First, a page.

" 'I draw cartoons,' I said.
" 'What's your point?' Gordy asked.
" 'I take them seriously. I use them to understand the world. I use them to make fun of the world. To make fun of people. And sometimes I draw people because they're my friends and family. And I want to honor them.'
" 'So you take your cartoons as seriously as you take books?'
" 'Yeah, I do,' I said. 'That's kind of pathetic, isn't it?'
" 'No, not at all,' Gordy said. 'If you're good at it, and you love it, and it helps you navigate the river of the world, then it can't be wrong.'
"Wow, this dude was a poet. My cartoons weren't just good for giggles; they were also good for poetry. Funny poetry, but poetry nonetheless. It was seriously funny stuff.
" 'But don't take anything too seriously, either,' Gordy said.
"The little dork could read minds, too. He was like some kind of Star Wars alien creature with invisible tentacles that sucked your thoughts out of your brain.
" 'You read a book for the story, for each of its words,' Gordy said, 'and you draw your cartoons for the story, for each of the words and images. And, yeah, you need to take that seriously, but you should also read and draw because really good books and cartoons give you a boner.'
"I was shocked:
" 'Did you just say books should give me a boner?'
" 'Yes, I did.'
" 'Are you serious?'
" 'Yeah...Don't you get excited about books?'
" 'I don't think you're supposed to get that excited about books.'
" 'You should get a boner! You have to get a boner!' Gordy shouted. 'Come on!'
"We ran into the Reardan High School Library.
" 'Look at all these books,' he said.
" 'There aren't that many,' I said. It was a small library in a small high school in a small town.
" 'There are three hundred four thousand and twelve books here,' Gordy said. 'I know that because I counted them.'
" 'Okay, now you're officially a freak,' I said.
" 'Yes, it's a small library. It's a tiny one. But if you read one of these books a day, it would still take you almost ten years to finish.'
" 'What's your point?'
" 'The world, even the smallest parts of it, is filled with things you don't know.'
"Wow. That was a huge idea.
"Any town, even one as small as Reardan, was a place of mystery. And that meant that Wellpinit, that smaller, Indian town, was also a place of mystery.
" 'Okay, so it's like each of these books is a mystery. Every book is a mystery. And if you read all the books ever written, it's like you've read one giant mystery. And no matter how much you learn, you just keep on learning there is so much more you need to learn.'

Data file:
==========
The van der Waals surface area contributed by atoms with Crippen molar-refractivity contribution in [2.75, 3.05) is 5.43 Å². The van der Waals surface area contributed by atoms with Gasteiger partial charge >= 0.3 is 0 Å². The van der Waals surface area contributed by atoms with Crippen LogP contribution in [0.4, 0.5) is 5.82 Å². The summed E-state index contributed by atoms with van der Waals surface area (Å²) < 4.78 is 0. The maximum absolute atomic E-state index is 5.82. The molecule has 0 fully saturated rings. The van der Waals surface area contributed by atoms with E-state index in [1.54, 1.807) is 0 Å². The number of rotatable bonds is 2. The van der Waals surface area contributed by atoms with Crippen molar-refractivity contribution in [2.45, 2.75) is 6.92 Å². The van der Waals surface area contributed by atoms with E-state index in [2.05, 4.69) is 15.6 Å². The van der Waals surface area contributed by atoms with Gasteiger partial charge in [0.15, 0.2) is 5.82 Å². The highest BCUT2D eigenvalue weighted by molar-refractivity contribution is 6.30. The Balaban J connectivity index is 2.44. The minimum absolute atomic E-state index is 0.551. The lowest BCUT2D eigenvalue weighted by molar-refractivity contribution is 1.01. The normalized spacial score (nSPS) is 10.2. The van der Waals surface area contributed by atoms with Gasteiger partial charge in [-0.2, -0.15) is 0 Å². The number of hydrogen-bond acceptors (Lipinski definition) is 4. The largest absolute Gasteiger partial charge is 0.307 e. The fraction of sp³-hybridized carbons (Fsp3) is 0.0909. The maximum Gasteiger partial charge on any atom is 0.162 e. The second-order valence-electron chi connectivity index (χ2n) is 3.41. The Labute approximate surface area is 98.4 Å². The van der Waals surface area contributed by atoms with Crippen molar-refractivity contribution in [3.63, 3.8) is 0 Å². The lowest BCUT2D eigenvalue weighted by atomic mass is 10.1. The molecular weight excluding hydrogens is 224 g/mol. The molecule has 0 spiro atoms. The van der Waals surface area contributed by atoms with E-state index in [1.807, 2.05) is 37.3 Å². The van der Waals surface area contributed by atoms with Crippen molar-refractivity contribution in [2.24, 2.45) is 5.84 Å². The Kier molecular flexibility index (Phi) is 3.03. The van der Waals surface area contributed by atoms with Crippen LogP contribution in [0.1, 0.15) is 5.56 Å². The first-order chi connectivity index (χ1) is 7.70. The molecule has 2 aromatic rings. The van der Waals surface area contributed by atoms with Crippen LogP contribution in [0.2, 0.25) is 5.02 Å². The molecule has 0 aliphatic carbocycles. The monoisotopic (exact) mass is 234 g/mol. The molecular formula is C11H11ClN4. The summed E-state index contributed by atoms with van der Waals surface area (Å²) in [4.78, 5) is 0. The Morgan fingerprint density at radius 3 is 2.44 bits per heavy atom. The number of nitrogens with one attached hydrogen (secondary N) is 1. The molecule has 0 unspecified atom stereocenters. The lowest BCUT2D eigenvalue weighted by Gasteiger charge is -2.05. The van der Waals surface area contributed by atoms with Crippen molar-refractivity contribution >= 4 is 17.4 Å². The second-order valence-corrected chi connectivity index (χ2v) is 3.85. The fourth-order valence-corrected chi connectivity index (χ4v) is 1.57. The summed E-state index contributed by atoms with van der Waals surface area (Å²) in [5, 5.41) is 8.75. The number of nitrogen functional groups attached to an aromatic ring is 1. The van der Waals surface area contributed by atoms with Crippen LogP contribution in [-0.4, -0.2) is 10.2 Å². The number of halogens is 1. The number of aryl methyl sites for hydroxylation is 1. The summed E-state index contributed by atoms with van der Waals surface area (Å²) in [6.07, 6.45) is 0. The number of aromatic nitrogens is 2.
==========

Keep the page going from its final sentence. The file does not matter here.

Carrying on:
" 'Yes, yes, yes, yes,' Gordy said. 'Now doesn't that give you a boner?'
" 'I am rock hard,' I said.
" 'Well, I don't mean boner in the sexual sense,' Gordy said. 'I don't think you should run through life with a real erect penis. But you should approach each book--you should approach life--with the real possibility that you might get a metaphorical boner at any point.'
" 'A metaphorical boner!' I shouted. 'What the heck is a metaphorical boner?'
" 'When I say boner, I really mean joy,' he said.
" 'Then why didn't you say joy? You didn't have to say boner. Whenever I think about boners, I get confused.'
" 'Boner is funnier. And more joyful.' "
"When anybody, no matter how old they are, loses a parent, I think it hurts the same as if you were only five years old, you know? I think all of us are always five years old in the presence and absence of our parents."
" 'You can do it,' Coach said.
" 'I can do it.'
" 'You can do it.'
" 'I can do it.'
"Do you understand how amazing it is to hear that from an adult? Do you know how amazing it is to hear that from anybody? It's one of the simplest sentences in the world, just four words, but they're the four hugest words in the world when they're put together."
"Acts of Disappearance"
It was a world where a moose
could pull a squirrel out of his hat,
children disappeared down holes,
and the lake outside your window
could suddenly go missing.
You sip your coffee and ponder:
Freud said, when we look at the sea,
something like the sea opens in us--
which might explain Scully
drowning in himself or the night
Bobby didn't make it home, and why
I feel like a slick of mud.
Freud was talking about God,
not wax-winged punks shooting up
in a three-story walk-up, not a boy
building a fort--the hammer, the needle,
the report driven hellward.
It was a trick no one showed you--
how one could turn a lung into a lake,
a boy into air, carp on their sides,
the prevalence of sinkholes.
They keep asking for more;
the sea, of course, is not endless,
it only feels that way.
Like nights we knelt on the dirt floor
of a dugout, leaned our heads back,
eyes twitching gone, and popped nitrous
canisters into the communion shapes
of our mouths, slipped inside where
everything seemed to be falling snow,
ice, the time split between chasing flies
through a darkened park and sprawling
in a sycamore bark--how clean that abyss
we drifted in, like dew, more like pollen,
on our skins; and, beneath, a want
for touch, a kiss, a return. Like nothing,
back then, to break an arm latching on
to the bumper of an Impala, or settling back
as the car took us as far as the salted bridge,
before letting the ride go with a mitten
caught behind the chrome waving
from the other side of the river. Like this,